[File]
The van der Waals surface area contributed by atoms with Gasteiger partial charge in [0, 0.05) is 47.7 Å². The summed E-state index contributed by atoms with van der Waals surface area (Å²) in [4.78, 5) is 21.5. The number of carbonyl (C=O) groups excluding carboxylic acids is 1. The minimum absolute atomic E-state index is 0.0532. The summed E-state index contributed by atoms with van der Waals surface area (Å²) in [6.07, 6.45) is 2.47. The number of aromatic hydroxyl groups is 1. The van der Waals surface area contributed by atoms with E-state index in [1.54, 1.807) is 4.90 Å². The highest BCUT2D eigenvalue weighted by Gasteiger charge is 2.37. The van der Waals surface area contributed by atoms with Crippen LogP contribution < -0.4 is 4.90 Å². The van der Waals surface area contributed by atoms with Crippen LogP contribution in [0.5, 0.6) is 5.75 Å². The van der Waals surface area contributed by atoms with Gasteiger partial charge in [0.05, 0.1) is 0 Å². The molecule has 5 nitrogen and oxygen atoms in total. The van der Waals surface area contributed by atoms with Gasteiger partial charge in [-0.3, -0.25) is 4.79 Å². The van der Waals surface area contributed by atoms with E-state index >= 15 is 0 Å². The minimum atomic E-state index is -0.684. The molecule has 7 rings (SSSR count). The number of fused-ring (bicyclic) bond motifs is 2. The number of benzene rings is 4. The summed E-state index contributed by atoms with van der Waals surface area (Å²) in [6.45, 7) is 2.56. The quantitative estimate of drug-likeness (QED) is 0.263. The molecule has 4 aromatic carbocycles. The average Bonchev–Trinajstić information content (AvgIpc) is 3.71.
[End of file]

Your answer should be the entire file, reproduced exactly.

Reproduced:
The van der Waals surface area contributed by atoms with Gasteiger partial charge in [0, 0.05) is 47.7 Å². The summed E-state index contributed by atoms with van der Waals surface area (Å²) in [4.78, 5) is 21.5. The number of carbonyl (C=O) groups excluding carboxylic acids is 1. The minimum absolute atomic E-state index is 0.0532. The summed E-state index contributed by atoms with van der Waals surface area (Å²) in [6.07, 6.45) is 2.47. The number of aromatic hydroxyl groups is 1. The van der Waals surface area contributed by atoms with E-state index in [1.54, 1.807) is 4.90 Å². The highest BCUT2D eigenvalue weighted by Gasteiger charge is 2.37. The van der Waals surface area contributed by atoms with Crippen LogP contribution < -0.4 is 4.90 Å². The van der Waals surface area contributed by atoms with Crippen LogP contribution in [0.5, 0.6) is 5.75 Å². The van der Waals surface area contributed by atoms with Gasteiger partial charge in [0.05, 0.1) is 0 Å². The molecule has 5 nitrogen and oxygen atoms in total. The van der Waals surface area contributed by atoms with Gasteiger partial charge in [-0.3, -0.25) is 4.79 Å². The van der Waals surface area contributed by atoms with E-state index >= 15 is 0 Å². The minimum atomic E-state index is -0.684. The molecule has 7 rings (SSSR count). The number of fused-ring (bicyclic) bond motifs is 2. The number of benzene rings is 4. The summed E-state index contributed by atoms with van der Waals surface area (Å²) in [6.45, 7) is 2.56. The quantitative estimate of drug-likeness (QED) is 0.263. The molecule has 4 aromatic carbocycles. The average Bonchev–Trinajstić information content (AvgIpc) is 3.71.